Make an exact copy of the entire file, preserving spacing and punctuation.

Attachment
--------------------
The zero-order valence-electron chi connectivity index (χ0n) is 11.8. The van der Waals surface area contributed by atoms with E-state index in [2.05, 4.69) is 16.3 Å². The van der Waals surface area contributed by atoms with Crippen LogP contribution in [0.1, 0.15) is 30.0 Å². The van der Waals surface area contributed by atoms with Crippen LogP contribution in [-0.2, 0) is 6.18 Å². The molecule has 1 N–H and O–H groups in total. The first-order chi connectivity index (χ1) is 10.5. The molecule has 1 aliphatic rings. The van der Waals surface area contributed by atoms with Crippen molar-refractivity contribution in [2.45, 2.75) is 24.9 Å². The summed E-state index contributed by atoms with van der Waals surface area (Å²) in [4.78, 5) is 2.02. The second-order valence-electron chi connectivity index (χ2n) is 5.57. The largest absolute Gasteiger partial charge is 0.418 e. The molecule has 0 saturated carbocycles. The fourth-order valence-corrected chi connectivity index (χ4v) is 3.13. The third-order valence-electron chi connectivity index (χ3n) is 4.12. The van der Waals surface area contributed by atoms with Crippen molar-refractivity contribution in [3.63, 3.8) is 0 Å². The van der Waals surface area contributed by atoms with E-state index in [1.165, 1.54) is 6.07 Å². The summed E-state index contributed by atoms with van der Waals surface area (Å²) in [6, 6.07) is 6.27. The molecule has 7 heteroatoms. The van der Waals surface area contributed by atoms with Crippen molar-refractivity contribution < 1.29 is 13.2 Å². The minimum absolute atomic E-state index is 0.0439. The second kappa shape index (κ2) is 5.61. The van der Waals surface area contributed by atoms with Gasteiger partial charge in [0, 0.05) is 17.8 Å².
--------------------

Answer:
The zero-order valence-electron chi connectivity index (χ0n) is 11.8. The van der Waals surface area contributed by atoms with E-state index in [2.05, 4.69) is 16.3 Å². The van der Waals surface area contributed by atoms with Crippen LogP contribution in [0.1, 0.15) is 30.0 Å². The van der Waals surface area contributed by atoms with Crippen LogP contribution in [-0.2, 0) is 6.18 Å². The molecule has 1 N–H and O–H groups in total. The first-order chi connectivity index (χ1) is 10.5. The molecule has 1 aliphatic rings. The van der Waals surface area contributed by atoms with Crippen molar-refractivity contribution in [2.45, 2.75) is 24.9 Å². The summed E-state index contributed by atoms with van der Waals surface area (Å²) in [4.78, 5) is 2.02. The second-order valence-electron chi connectivity index (χ2n) is 5.57. The largest absolute Gasteiger partial charge is 0.418 e. The molecule has 0 saturated carbocycles. The fourth-order valence-corrected chi connectivity index (χ4v) is 3.13. The third-order valence-electron chi connectivity index (χ3n) is 4.12. The van der Waals surface area contributed by atoms with Crippen molar-refractivity contribution in [3.63, 3.8) is 0 Å². The van der Waals surface area contributed by atoms with E-state index in [1.165, 1.54) is 6.07 Å². The summed E-state index contributed by atoms with van der Waals surface area (Å²) in [6, 6.07) is 6.27. The molecule has 7 heteroatoms. The van der Waals surface area contributed by atoms with Crippen molar-refractivity contribution < 1.29 is 13.2 Å². The minimum absolute atomic E-state index is 0.0439. The second kappa shape index (κ2) is 5.61. The van der Waals surface area contributed by atoms with Gasteiger partial charge in [0, 0.05) is 17.8 Å².